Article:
Minn. State board has failed to report multiple teacher sex abuse incidents, report finds
ST. PAUL — The Minnesota Board of Teaching has not been reporting teachers' sexual misconduct or inappropriate behavior with students that it uncovers.
KSTP-TV in the Twin Cities reports it has found at least 17 times the board has not reported such instances since the 1980s. Board officials said they have no legal obligation to report the incidents, but political leaders say they should.
"Every single teacher in the state of Minnesota is mandated to report allegations of sexual misconduct to authorities," House Education Finance Chairwoman Jenifer Loon, R-Eden Prairie, said. "It's unconscionable that Gov. Dayton's appointees at the Board of Teaching failed to do the same, sweeping these disturbing cases under the rug and potentially putting students in harm's way,"
Gov. Mark Dayton himself was unhappy with the lack of reporting.
"It is disgraceful that these incidents were not immediately reported to law enforcement," Dayton said. "This board has a moral responsibility to ensure that all Minnesota teachers are properly qualified, and to protect the safety of our schoolchildren."
State law requires the board to be reconstituted next month. Loon said the new board is specifically required to report misconduct allegations to law enforcement officers.
"I will strongly urge the new board to ensure it is meeting both its legal and moral obligations to report any such instances of misconduct to the proper authorities," Dayton said.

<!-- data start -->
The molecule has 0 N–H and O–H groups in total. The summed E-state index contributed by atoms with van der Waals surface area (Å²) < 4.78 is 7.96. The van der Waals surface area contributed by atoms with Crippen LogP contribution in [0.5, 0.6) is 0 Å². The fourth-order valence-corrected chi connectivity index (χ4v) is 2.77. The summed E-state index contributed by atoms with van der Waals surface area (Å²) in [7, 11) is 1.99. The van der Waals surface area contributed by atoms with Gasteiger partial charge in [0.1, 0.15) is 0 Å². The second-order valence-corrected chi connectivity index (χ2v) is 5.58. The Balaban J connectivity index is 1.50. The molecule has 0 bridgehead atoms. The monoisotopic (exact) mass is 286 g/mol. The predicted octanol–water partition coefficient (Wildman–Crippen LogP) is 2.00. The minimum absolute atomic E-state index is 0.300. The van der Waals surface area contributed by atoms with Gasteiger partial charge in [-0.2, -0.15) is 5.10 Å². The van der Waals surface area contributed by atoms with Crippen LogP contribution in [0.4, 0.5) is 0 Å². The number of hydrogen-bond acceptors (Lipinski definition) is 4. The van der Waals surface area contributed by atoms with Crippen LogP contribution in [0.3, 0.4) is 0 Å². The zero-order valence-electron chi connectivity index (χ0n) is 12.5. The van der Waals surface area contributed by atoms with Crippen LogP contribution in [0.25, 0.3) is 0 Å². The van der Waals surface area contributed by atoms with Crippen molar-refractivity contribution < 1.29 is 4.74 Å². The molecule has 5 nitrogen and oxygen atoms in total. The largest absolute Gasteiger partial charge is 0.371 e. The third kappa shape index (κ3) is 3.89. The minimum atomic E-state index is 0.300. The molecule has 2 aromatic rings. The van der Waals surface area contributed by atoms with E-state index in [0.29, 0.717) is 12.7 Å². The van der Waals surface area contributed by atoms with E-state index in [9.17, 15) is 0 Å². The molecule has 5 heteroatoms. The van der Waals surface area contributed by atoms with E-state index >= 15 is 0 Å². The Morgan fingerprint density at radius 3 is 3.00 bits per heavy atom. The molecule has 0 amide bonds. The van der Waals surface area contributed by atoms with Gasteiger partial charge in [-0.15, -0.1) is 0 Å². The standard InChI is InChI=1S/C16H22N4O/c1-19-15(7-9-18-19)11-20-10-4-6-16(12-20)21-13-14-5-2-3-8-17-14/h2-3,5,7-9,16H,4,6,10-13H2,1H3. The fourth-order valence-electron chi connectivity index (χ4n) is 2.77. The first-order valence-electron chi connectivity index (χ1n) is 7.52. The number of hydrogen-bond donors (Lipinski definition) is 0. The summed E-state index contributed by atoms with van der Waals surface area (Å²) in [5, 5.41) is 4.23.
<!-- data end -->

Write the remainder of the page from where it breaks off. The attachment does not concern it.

The existing board can suspend or revoke a teacher's license, but its leader says the old law does not require it to report sex abuse.
"The specifics behind some of this conduct often may reflect unacceptable and unprofessional behavior and/or boundary violations, but do not constitute criminal conduct and law enforcement involvement," Alex Liuzzi, the board's interim executive director, said in a statement to KSTP.
The television station quotes Chisago County Attorney Janet Reiter as saying that not reporting the incidents puts students at risk.
In one incident, a student told the board about sex abuse by a teacher in 2000, but no action was taken until she brought up the issue with law enforcement officials last year. The board revoked the teacher's license in 2001 after he admitted to the "inappropriate relationship," but no one on the board told police.
The new law requires that law enforcement be notified about abuse, but only if the board take disciplinary action.